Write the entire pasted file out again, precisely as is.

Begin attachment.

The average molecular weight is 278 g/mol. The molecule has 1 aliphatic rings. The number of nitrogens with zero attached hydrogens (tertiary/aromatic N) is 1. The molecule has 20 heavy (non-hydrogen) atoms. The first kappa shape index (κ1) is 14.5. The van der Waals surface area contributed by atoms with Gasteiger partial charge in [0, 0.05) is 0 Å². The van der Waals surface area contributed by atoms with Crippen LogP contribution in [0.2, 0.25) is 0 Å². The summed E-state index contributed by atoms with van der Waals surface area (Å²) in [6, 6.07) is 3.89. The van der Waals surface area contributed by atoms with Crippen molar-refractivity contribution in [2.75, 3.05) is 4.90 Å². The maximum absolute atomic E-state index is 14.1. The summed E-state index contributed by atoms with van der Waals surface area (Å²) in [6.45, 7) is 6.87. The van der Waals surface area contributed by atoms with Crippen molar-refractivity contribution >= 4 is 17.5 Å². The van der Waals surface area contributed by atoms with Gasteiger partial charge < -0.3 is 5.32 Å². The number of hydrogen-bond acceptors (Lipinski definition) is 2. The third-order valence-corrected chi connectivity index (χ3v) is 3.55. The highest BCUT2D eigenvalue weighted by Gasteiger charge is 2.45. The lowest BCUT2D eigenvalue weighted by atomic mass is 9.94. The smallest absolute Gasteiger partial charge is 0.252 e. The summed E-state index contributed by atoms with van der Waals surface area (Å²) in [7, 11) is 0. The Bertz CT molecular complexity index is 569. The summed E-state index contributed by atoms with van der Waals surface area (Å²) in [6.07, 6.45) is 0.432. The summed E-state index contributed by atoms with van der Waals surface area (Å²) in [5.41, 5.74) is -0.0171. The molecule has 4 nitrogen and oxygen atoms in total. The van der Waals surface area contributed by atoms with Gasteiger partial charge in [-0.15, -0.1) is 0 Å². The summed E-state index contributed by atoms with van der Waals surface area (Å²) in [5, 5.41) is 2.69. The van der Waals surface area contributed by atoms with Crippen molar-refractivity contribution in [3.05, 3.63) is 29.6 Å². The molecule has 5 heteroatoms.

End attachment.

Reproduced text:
The average molecular weight is 278 g/mol. The molecule has 1 aliphatic rings. The number of nitrogens with zero attached hydrogens (tertiary/aromatic N) is 1. The molecule has 20 heavy (non-hydrogen) atoms. The first kappa shape index (κ1) is 14.5. The van der Waals surface area contributed by atoms with Gasteiger partial charge in [0, 0.05) is 0 Å². The van der Waals surface area contributed by atoms with Crippen LogP contribution in [0.2, 0.25) is 0 Å². The summed E-state index contributed by atoms with van der Waals surface area (Å²) in [6, 6.07) is 3.89. The van der Waals surface area contributed by atoms with Crippen molar-refractivity contribution in [2.75, 3.05) is 4.90 Å². The maximum absolute atomic E-state index is 14.1. The summed E-state index contributed by atoms with van der Waals surface area (Å²) in [6.45, 7) is 6.87. The van der Waals surface area contributed by atoms with Crippen molar-refractivity contribution >= 4 is 17.5 Å². The van der Waals surface area contributed by atoms with Gasteiger partial charge < -0.3 is 5.32 Å². The number of hydrogen-bond acceptors (Lipinski definition) is 2. The third-order valence-corrected chi connectivity index (χ3v) is 3.55. The highest BCUT2D eigenvalue weighted by Gasteiger charge is 2.45. The lowest BCUT2D eigenvalue weighted by atomic mass is 9.94. The smallest absolute Gasteiger partial charge is 0.252 e. The summed E-state index contributed by atoms with van der Waals surface area (Å²) in [7, 11) is 0. The Bertz CT molecular complexity index is 569. The summed E-state index contributed by atoms with van der Waals surface area (Å²) in [6.07, 6.45) is 0.432. The summed E-state index contributed by atoms with van der Waals surface area (Å²) in [5.41, 5.74) is -0.0171. The molecule has 4 nitrogen and oxygen atoms in total. The van der Waals surface area contributed by atoms with Gasteiger partial charge in [-0.15, -0.1) is 0 Å². The summed E-state index contributed by atoms with van der Waals surface area (Å²) in [5, 5.41) is 2.69. The van der Waals surface area contributed by atoms with Crippen molar-refractivity contribution in [3.05, 3.63) is 29.6 Å². The molecule has 5 heteroatoms.